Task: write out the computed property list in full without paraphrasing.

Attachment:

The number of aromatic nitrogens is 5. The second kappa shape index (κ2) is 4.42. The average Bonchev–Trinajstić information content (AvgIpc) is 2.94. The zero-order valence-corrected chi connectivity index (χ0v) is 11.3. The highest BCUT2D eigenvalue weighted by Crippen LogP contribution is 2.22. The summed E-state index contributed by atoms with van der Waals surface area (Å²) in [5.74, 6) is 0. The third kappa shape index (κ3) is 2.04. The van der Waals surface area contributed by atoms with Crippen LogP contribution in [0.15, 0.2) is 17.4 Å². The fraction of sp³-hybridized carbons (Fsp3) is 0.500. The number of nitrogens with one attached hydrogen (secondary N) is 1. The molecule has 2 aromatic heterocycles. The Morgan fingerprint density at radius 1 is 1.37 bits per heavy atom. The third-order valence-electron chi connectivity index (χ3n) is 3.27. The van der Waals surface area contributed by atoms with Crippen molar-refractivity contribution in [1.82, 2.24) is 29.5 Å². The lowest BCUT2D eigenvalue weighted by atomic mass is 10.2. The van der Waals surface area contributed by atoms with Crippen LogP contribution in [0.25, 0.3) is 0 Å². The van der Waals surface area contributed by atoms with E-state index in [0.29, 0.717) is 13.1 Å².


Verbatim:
The number of aromatic nitrogens is 5. The second kappa shape index (κ2) is 4.42. The average Bonchev–Trinajstić information content (AvgIpc) is 2.94. The zero-order valence-corrected chi connectivity index (χ0v) is 11.3. The highest BCUT2D eigenvalue weighted by Crippen LogP contribution is 2.22. The summed E-state index contributed by atoms with van der Waals surface area (Å²) in [5.74, 6) is 0. The third kappa shape index (κ3) is 2.04. The van der Waals surface area contributed by atoms with Crippen LogP contribution in [0.15, 0.2) is 17.4 Å². The fraction of sp³-hybridized carbons (Fsp3) is 0.500. The number of nitrogens with one attached hydrogen (secondary N) is 1. The molecule has 2 aromatic heterocycles. The Morgan fingerprint density at radius 1 is 1.37 bits per heavy atom. The third-order valence-electron chi connectivity index (χ3n) is 3.27. The van der Waals surface area contributed by atoms with Crippen molar-refractivity contribution in [1.82, 2.24) is 29.5 Å². The lowest BCUT2D eigenvalue weighted by atomic mass is 10.2. The van der Waals surface area contributed by atoms with Crippen LogP contribution in [0.25, 0.3) is 0 Å². The van der Waals surface area contributed by atoms with E-state index in [0.29, 0.717) is 13.1 Å².